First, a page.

Many years ago, when I was a young boy (and yes, this was MANY years ago), I watched a TV show called The Jetsons. The show featured a family in the future, and one of the coolest things about them was that their car flew! I assumed that by the time the 21st Century started, we would all have flying cars! Well, I am still waiting, and kind of disappointed. Seriously, every time I am stuck in traffic I ask, “Where is my flying car?”
As challenging as the flying car wait has been, I am not sure if the wait for the FASB and IASB’s new revenue recognition standard has been any easier! We have seen this project on the FASB’s agenda for over a decade, and I have to say, as an accounting geek, I am not sure which I am really more excited about, this new standard, or my flying car…
It is understandable why this new standard is taking so long. The scope of the project is immense and the challenge of finding a model that applies to all types and forms of revenue is enormous. And in the end, we will all likely be very glad that this project has been done without undue rush and with due care.
Thankfully, with the effective date of periods beginning after December 15, 2016 for public companies (periods beginning after December 15, 2017 for private companies), we will have time to plan and implement the new standard.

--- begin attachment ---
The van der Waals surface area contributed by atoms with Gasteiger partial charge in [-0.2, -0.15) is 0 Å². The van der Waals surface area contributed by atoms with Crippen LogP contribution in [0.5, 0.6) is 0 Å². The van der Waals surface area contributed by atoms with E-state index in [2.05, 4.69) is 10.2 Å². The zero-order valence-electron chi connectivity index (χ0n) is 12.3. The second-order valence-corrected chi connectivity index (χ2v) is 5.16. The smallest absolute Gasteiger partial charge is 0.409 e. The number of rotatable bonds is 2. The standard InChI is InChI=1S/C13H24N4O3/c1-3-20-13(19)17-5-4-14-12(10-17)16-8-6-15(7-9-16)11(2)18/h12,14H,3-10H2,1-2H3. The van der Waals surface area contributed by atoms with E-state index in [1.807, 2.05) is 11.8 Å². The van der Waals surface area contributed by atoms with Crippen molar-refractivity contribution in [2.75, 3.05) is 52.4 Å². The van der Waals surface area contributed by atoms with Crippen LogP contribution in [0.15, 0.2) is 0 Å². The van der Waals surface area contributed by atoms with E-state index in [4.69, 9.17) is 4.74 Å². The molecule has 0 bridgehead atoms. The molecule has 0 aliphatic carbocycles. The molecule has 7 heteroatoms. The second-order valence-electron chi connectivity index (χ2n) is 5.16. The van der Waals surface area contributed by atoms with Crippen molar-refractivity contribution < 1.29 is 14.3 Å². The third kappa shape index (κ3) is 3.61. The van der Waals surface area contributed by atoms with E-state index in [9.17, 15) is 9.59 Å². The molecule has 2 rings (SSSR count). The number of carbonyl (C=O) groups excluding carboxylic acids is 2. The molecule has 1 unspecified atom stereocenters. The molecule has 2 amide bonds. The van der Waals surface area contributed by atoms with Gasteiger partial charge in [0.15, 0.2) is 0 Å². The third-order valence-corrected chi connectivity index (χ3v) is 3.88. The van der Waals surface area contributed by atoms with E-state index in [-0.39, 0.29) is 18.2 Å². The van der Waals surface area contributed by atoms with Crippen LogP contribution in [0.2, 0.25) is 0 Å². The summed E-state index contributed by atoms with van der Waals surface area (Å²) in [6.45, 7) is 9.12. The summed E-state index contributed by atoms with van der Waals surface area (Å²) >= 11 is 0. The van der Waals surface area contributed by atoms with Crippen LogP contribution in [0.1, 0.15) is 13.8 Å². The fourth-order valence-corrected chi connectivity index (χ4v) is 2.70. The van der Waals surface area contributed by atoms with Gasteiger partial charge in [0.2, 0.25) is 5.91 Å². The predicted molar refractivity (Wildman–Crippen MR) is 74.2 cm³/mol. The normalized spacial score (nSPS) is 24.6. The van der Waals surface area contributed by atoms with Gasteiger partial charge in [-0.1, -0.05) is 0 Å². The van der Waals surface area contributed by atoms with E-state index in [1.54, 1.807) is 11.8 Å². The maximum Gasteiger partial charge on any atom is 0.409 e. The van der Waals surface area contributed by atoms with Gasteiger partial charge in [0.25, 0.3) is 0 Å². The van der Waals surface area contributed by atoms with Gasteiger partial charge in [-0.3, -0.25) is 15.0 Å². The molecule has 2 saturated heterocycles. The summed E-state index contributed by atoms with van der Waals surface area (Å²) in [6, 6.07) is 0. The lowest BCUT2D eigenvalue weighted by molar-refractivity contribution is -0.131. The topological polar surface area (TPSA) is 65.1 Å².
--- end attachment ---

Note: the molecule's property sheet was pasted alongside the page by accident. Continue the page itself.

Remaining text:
So, here are a few heads-up issues to think about as we wait for the final standard to be issued sometime soon!
1. A key point to see is that this guidance supersedes virtually all existing revenue recognition guidance, including software and percentage of completion revenue recognition standards in effect today. The new five-step contract-based model will require all companies to analyze whether and how the new standard will affect your revenue recognition.
2. Even if the new standard does not change much about the way you recognize revenue, it will affect you. Implementing the new disclosures will require significant work, and given the SEC’s focus on revenue disclosures, disaggregation of revenues and MD&A disclosures about revenues, both the notes to the financial statements and MD&A will be affected.
3. For counsel, the form of revenue related contracts might need to be revised to better fit into the five-step contact based mode in the standard.
4. We will all be learning a lot as discussion of the new standard evolves, and the FASB/IASB task force to deal with implementation issues will be a process to watch.
So, watch for the excitement of the new standard. Our workshops and conferences to help you deal with it will be announced soon. And, let’s hope for news on the flying car front soon also!